1. Computers
  2. Display Drivers
  3. Graphics Cards
  4. Memory
  5. Motherboards
  6. Processors
  7. Software
  8. Storage
  9. Operating Systems


Facebook RSS Twitter Twitter Google Plus


Phoronix Test Suite

OpenBenchmarking.org

Google Wants To Make C++ More Fun

Compiler

Published on 16 June 2012 09:52 AM EDT
Written by Michael Larabel in Compiler
60 Comments

Following the recent Phoronix article about an LLVM/Clang server (ClangD), here's some slides from a talk by a Google engineer about re-factoring C++ to make it more fun for developers.

The "Refactoring C++ with Clang" talk was presented at the LLVM European Conference earlier this year by Google's Manuel Klimek. When it comes to Google's needs, C++ meets their requirements for performance and productivity, but it's not always fun.

Their plans to make it more fun come down to better tooling support integrated into Clang / libclang for providing correct indentation, automatically fixing style violations, renaming variables, creating code structure, etc. With better tools, editor integration, new libraries, and IDE'ish services they think they can improve things for C++ development. Common code transformations would be autonomous and integrated while being fast and correct. The IDE integration could be with emacs or vi, the command-line itself, or hooked into other integrated development environments like Eclipse.

Their libraries are "in progress" as of April, the tools are coming in early spikes, ClangD is entering design phases, and editor integration is still to be done.

Google Wants To Make C++ More Fun

Those interested in learning more about the "Refactoring C++ with Clang" can see the PDF slides and the MOV video. Be sure to have also read the An LLVM/Clang Server Proposed article which is the latest (RFC) update on the ClangD/server side.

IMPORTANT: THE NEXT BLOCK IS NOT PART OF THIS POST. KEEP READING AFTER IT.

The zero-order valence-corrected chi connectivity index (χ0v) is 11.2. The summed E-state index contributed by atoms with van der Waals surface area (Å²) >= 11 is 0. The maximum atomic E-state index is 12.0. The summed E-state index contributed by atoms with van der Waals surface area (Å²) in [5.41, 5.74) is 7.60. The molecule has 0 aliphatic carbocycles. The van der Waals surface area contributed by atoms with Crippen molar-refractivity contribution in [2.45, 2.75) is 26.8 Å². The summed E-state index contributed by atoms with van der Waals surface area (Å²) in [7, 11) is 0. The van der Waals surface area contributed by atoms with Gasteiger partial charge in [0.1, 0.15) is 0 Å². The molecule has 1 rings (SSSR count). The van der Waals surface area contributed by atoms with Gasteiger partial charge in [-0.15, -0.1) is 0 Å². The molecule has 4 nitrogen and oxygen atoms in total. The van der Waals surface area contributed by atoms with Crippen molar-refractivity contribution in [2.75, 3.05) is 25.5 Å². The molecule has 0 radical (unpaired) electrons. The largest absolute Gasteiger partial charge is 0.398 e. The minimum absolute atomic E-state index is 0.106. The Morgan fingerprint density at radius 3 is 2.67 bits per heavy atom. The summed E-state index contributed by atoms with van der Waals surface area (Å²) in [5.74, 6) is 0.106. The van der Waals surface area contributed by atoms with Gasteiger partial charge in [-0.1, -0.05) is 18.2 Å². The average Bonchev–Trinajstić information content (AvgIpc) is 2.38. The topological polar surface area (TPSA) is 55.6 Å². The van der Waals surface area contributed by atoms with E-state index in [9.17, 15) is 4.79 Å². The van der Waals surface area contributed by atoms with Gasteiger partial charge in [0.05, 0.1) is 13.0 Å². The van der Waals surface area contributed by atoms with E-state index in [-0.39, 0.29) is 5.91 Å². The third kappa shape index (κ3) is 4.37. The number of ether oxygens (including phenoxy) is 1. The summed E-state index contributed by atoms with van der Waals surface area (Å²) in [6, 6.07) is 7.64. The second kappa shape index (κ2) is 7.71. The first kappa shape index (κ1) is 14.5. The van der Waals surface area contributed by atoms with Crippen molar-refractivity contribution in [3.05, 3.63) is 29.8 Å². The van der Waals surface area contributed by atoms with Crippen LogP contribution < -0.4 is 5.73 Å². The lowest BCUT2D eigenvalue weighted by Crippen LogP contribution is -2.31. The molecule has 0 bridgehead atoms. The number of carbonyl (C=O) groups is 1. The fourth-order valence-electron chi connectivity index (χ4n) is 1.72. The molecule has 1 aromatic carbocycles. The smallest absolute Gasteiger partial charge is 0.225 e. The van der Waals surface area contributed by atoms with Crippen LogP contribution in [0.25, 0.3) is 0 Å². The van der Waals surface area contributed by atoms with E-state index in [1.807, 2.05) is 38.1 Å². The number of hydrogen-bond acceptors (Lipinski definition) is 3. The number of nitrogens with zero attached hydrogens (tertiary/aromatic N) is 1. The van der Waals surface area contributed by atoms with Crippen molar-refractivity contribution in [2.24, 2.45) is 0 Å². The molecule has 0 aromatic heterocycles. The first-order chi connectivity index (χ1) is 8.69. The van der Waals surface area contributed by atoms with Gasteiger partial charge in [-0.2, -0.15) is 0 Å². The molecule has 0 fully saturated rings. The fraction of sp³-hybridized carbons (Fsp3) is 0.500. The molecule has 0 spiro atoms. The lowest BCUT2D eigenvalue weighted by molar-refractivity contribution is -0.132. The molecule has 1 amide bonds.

About The Author
Michael Larabel is the principal author of Phoronix.com and founded the web-site in 2004 with a focus on enriching the Linux hardware experience and being the largest web-site devoted to Linux hardware reviews, particularly for products relevant to Linux gamers and enthusiasts but also commonly reviewing servers/workstations and embedded Linux devices. Michael has written more than 10,000 articles covering the state of Linux hardware support, Linux performance, graphics hardware drivers, and other topics. Michael is also the lead developer of the Phoronix Test Suite, Phoromatic, and OpenBenchmarking.org automated testing software. He can be followed via and or contacted via .
Latest Linux Hardware Reviews
  1. Rosewill RS-MI-01: An Ultra Low-Cost Mini-ITX Chassis
  2. D-Link DCS-2330L HD Wireless Network Camera
  3. Gigabyte AM1M-S2H
  4. AMD's New Athlon/Semprons Give Old Phenom CPUs A Big Run For The Money
Latest Linux Articles
  1. The Performance Of Fedora 20 Updated
  2. Clang Fights GCC On AMD's Athlon AM1 APU With Jaguar Cores
  3. Ubuntu 14.04 LTS vs. Oracle Linux vs. CentOS vs. openSUSE
  4. How Much Video RAM Is Needed For Catalyst R3 Graphics?
Latest Linux News
  1. Steam Updated For Ubuntu 14.04 LTS, SteamOS
  2. DNF 0.5 Yum Replacement Now Supports Groups
  3. Red Hat Enterprise Linux 7.0 Is Looking Fantastic
  4. Intel Is Launching An Interesting Bay Trail NUC Next Week
  5. Another X.Org EVoC Proposed For OpenGL 4+ Tests
  6. The Best Features Coming With Qt 5.3
  7. Red Hat's RHEL7 RC ISO Is Now Publicly Available
  8. Nuclear Dawn Seems To Run Fine On AMD Linux
  9. KDE 4.14 Release Schedule Published
  10. GCC 4.9.0 Released, Brings Many Compiler Features
  11. OpenSSL Forked By OpenBSD Into LibreSSL
  12. GNOME Has Big Plans For Its Maps Application
Latest Forum Discussions
  1. Announcing radeontop, a tool for viewing the GPU usage
  2. New card. Open source drivers only.
  3. The GNOME Foundation Is Running Short On Money
  4. Linux Kernel Developers Fed Up With Ridiculous Bugs In Systemd
  5. The Most Amazing OpenGL Tech Demo In 64kb
  6. Script for Fan Speed Control
  7. Torvalds Is Unconvinced By LTO'ing A Linux Kernel
  8. ReactOS Working On A Community Windows OS